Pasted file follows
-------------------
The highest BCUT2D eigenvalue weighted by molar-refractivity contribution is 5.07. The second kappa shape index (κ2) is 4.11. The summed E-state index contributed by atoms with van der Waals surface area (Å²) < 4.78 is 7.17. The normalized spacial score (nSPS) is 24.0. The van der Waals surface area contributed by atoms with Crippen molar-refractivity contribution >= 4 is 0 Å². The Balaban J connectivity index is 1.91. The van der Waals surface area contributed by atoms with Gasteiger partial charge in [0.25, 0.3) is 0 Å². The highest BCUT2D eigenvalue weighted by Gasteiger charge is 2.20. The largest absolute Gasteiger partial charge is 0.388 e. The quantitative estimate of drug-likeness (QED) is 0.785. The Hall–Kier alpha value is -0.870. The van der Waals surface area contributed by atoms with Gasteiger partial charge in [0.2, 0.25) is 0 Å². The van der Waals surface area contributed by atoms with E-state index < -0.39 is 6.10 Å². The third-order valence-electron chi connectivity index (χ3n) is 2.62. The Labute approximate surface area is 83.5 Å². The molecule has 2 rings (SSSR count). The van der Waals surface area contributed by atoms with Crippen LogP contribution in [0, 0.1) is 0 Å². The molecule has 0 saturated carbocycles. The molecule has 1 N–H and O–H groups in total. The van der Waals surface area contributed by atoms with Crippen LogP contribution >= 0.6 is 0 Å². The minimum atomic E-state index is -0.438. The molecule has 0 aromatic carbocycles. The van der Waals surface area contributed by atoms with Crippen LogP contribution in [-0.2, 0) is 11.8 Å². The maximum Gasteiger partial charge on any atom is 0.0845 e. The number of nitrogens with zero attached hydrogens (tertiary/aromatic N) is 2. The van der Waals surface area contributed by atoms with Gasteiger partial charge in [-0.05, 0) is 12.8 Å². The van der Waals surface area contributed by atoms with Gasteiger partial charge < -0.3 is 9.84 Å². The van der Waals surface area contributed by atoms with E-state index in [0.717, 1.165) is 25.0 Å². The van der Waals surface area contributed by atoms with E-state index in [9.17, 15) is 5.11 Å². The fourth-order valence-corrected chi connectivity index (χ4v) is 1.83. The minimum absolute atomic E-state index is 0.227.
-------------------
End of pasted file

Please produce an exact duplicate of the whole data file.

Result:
The highest BCUT2D eigenvalue weighted by molar-refractivity contribution is 5.07. The second kappa shape index (κ2) is 4.11. The summed E-state index contributed by atoms with van der Waals surface area (Å²) < 4.78 is 7.17. The normalized spacial score (nSPS) is 24.0. The van der Waals surface area contributed by atoms with Crippen molar-refractivity contribution >= 4 is 0 Å². The Balaban J connectivity index is 1.91. The van der Waals surface area contributed by atoms with Gasteiger partial charge in [0.25, 0.3) is 0 Å². The highest BCUT2D eigenvalue weighted by Gasteiger charge is 2.20. The largest absolute Gasteiger partial charge is 0.388 e. The quantitative estimate of drug-likeness (QED) is 0.785. The Hall–Kier alpha value is -0.870. The van der Waals surface area contributed by atoms with Gasteiger partial charge in [0.2, 0.25) is 0 Å². The van der Waals surface area contributed by atoms with E-state index < -0.39 is 6.10 Å². The third-order valence-electron chi connectivity index (χ3n) is 2.62. The Labute approximate surface area is 83.5 Å². The molecule has 2 rings (SSSR count). The van der Waals surface area contributed by atoms with Crippen LogP contribution in [0, 0.1) is 0 Å². The molecule has 0 saturated carbocycles. The molecule has 1 N–H and O–H groups in total. The van der Waals surface area contributed by atoms with Crippen LogP contribution >= 0.6 is 0 Å². The minimum atomic E-state index is -0.438. The molecule has 0 aromatic carbocycles. The van der Waals surface area contributed by atoms with Crippen LogP contribution in [-0.2, 0) is 11.8 Å². The maximum Gasteiger partial charge on any atom is 0.0845 e. The number of nitrogens with zero attached hydrogens (tertiary/aromatic N) is 2. The van der Waals surface area contributed by atoms with Gasteiger partial charge in [-0.05, 0) is 12.8 Å². The van der Waals surface area contributed by atoms with Gasteiger partial charge < -0.3 is 9.84 Å². The van der Waals surface area contributed by atoms with E-state index in [0.717, 1.165) is 25.0 Å². The van der Waals surface area contributed by atoms with E-state index in [9.17, 15) is 5.11 Å². The fourth-order valence-corrected chi connectivity index (χ4v) is 1.83. The minimum absolute atomic E-state index is 0.227.